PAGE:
I’m embarrassed by how little I remember from this book the first time I read it. Thus, this quote from Robertson Davies on my new “Reading Woman” calendar from my mother-in-law jumped out at me: “A truly great book should be read in youth, again in maturity and once more in old age, as a fine building should be seen by morning light, at noon and by moonlight.” (I know everyone is supposed to use interactive computer calendar apps, but this calendar has great art and good quotes and lots of space for writing stuff to do; it makes me happy.)
I don't have a well-formed review to write here because I need to focus my brain on getting through the next few days, but I've been thoroughly enjoying Middlemarch, which I started since I didn't order Mortal Love. I was reading two long books, Middlemarch, and the latest from Ken Follet for the wives club book club. Follet’s book is nearly 1000 pages, but I skimmed the last 400 in a few hours. I couldn’t/wouldn’t give the book any more time, even though the historical bits about WWI were interesting. All the characteristics of a bestseller: pedestrian language, love affairs galore, predictable characters.
Meanwhile, Middlemarch is worth savoring. I rarely get more than one or two chapters read a day, but I usually find a corner to bend down every time I read. I was reminded of reading Sister Bernadette’s Barking Dog, about diagramming sentences, when the author picked several sentences from James Fenimore Cooper to diagram as an example of long unwieldy writing. She also quoted Mark Twain making fun of Cooper’s effusiveness. Some of Eliot’s sentences could surely rival or top Cooper’s for length. But after reading at the fourth grade level (or lower?) in Follet’s book, I was happy for the challenge of Eliot’s vocabulary and structure. (I do, however, find Dorothea’s goodness a little too good. She really didn’t recognize Casaubon’s pinched ways or Ladislaw’s devotion? And she smiles radiantly a few too many times.)
To illustrate the differences, a couple of selections:
From Fall of Giants:
Ethel, daughter of a coal miner and one-time housekeeper to an earl, listens to her father speak at a memorial service: “Ethel was proud of him. This honor acknowledged his status as one of the principal men of the town, a spiritual and political leader. He looked smart, too: Mam had bought him a new black tie, silk, from the Gwyn Evans department store in Merthyr.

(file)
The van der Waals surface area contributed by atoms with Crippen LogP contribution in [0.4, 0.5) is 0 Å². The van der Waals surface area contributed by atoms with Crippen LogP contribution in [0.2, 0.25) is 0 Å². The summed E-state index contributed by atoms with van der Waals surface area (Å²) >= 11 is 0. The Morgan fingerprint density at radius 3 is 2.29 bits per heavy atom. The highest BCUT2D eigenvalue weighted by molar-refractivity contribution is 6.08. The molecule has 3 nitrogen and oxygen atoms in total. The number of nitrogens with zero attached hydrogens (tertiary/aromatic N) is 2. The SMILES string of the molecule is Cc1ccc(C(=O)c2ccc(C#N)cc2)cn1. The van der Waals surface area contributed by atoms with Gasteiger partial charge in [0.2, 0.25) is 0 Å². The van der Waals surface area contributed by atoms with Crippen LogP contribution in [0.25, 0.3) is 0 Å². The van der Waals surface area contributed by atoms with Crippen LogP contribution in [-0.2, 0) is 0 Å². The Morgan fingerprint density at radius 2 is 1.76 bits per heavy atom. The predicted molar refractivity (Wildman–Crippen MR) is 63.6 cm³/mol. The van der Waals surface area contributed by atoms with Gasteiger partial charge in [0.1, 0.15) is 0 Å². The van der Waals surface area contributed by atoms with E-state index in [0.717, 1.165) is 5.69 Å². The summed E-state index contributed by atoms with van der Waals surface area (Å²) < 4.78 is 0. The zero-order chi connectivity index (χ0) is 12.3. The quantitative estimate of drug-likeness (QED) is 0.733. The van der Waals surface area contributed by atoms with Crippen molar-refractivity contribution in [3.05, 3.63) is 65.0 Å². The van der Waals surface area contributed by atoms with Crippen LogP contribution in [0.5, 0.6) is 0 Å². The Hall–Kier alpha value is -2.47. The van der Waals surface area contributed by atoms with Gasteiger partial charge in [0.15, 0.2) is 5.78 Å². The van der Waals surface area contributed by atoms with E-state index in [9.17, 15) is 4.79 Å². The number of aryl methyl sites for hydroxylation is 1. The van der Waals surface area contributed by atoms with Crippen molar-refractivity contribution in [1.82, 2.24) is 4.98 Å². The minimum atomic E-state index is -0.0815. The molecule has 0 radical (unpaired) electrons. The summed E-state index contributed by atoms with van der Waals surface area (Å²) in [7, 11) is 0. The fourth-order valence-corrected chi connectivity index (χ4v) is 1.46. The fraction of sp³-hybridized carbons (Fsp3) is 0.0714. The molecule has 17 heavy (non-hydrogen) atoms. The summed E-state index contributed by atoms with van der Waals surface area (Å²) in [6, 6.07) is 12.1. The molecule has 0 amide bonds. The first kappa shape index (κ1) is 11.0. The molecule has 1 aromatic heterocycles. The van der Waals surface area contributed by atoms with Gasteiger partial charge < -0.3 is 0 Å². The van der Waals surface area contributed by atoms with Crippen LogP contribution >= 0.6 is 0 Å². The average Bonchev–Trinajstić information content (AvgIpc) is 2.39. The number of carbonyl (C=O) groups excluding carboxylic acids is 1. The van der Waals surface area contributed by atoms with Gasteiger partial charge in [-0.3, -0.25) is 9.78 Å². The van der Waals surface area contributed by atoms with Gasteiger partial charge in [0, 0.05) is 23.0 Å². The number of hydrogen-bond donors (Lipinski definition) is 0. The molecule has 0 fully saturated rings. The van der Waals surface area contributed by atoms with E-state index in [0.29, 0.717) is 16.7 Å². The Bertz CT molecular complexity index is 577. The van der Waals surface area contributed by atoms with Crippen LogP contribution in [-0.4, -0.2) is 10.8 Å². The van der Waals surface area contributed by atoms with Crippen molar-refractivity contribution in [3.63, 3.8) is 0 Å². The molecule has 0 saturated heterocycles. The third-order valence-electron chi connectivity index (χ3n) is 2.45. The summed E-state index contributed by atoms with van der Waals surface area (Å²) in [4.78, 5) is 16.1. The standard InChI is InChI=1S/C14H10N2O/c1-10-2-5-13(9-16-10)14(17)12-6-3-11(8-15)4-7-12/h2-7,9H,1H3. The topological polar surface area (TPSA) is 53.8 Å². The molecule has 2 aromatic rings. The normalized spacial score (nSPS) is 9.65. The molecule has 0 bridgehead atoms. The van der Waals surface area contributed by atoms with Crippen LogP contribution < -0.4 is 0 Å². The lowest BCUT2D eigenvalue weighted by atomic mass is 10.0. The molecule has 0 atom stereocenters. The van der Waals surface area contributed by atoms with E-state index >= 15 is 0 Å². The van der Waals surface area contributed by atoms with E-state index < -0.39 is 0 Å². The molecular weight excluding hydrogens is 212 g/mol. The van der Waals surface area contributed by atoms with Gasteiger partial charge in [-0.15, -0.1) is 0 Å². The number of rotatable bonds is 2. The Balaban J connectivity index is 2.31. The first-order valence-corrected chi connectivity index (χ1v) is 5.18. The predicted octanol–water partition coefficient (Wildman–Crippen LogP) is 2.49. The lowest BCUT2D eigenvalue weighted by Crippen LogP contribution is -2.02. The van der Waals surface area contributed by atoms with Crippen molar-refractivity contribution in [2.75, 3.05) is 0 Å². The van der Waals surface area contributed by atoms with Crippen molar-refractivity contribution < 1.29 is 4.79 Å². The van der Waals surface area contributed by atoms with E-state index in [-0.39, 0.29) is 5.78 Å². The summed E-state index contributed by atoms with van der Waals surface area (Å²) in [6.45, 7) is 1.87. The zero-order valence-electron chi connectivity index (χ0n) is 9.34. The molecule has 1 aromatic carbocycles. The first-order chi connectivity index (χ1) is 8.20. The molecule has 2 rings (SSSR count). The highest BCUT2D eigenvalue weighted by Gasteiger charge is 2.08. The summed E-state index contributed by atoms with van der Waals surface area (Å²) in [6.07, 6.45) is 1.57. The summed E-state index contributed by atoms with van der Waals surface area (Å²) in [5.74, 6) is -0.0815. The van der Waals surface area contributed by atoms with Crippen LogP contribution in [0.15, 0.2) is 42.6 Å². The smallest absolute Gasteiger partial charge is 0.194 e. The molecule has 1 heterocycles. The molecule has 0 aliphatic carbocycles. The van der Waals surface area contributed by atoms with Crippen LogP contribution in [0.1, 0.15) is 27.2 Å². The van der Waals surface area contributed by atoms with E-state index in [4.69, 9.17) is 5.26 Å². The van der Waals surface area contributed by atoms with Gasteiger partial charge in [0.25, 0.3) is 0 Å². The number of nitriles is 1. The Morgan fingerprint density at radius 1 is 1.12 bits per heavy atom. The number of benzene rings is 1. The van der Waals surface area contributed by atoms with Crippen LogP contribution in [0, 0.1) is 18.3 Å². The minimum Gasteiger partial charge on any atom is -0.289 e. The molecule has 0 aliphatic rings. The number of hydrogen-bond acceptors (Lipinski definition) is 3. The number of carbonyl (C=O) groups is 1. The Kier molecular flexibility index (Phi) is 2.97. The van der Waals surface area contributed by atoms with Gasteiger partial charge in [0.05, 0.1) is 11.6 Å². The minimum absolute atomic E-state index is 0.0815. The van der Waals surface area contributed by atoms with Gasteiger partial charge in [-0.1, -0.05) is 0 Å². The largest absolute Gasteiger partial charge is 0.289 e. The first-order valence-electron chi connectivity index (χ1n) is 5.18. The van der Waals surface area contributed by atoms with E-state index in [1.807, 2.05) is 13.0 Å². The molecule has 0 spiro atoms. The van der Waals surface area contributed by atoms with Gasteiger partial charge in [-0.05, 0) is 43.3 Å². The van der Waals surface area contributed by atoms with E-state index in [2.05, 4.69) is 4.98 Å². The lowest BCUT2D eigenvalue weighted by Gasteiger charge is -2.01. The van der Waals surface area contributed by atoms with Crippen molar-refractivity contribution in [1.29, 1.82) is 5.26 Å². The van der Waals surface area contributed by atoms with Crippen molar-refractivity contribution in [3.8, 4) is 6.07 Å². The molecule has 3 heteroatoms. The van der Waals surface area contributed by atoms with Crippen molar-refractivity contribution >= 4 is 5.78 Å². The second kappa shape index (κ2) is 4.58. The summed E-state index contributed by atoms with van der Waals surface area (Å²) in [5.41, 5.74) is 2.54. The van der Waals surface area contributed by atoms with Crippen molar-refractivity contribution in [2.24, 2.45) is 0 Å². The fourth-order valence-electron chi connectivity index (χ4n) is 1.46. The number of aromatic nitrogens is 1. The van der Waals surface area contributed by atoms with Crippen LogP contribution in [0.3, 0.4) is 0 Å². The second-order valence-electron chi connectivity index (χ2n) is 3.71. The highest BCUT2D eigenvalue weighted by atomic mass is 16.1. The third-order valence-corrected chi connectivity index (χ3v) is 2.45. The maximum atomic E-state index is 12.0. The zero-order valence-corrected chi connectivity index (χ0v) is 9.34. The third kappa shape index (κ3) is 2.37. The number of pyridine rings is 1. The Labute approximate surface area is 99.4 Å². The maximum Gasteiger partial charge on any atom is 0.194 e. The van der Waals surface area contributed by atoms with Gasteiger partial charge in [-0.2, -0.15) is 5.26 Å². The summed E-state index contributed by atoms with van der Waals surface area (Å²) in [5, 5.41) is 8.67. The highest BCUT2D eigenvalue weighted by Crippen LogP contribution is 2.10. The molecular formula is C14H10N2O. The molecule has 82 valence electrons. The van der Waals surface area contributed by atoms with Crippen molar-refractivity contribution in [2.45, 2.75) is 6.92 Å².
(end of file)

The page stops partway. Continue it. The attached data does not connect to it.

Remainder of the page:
He spoke about resurrection and the afterlife, and Ethel’s attention drifted: she had heard it all before. She assumed there was life after death, but she was not sure, and anyway she would find out soon enough.”
Dorothea, like Ethel, turns her thoughts to a man she thinks she loves and admires, her fiance: “Mr. Casaubon would tell her all that: she was looking forward to higher initiation in ideas, as she was looking forward to marriage, and blending her dim conceptions of both. It would be a great mistake to suppose that Dorothea could have cared about any share in Mr. Casaubon’s learning as mere accomplishment; for though opinion in the neighbourhood of Freshitt and Tipton had pronounced her clever, that epithet would not have described her to circles in whose more precise vocabulary cleverness implies mere aptitude for knowing and doing, apart from character. All her eagerness for acquirement lay within that full current of sympathetic motive in which her ideas and impulses were habitually swept along.. . . something she yearned for by which her life might be filled with action at once rational and ardent; and since the time was gone by for guiding visions and spiritual directors, since prayer heightened yearning but not instruction, what lamp was there but knowledge?”
You’d think that, with all the improvements in education and opportunity, the contemporary writer would outwrite his predecessor. A sad commentary or just a difference in style?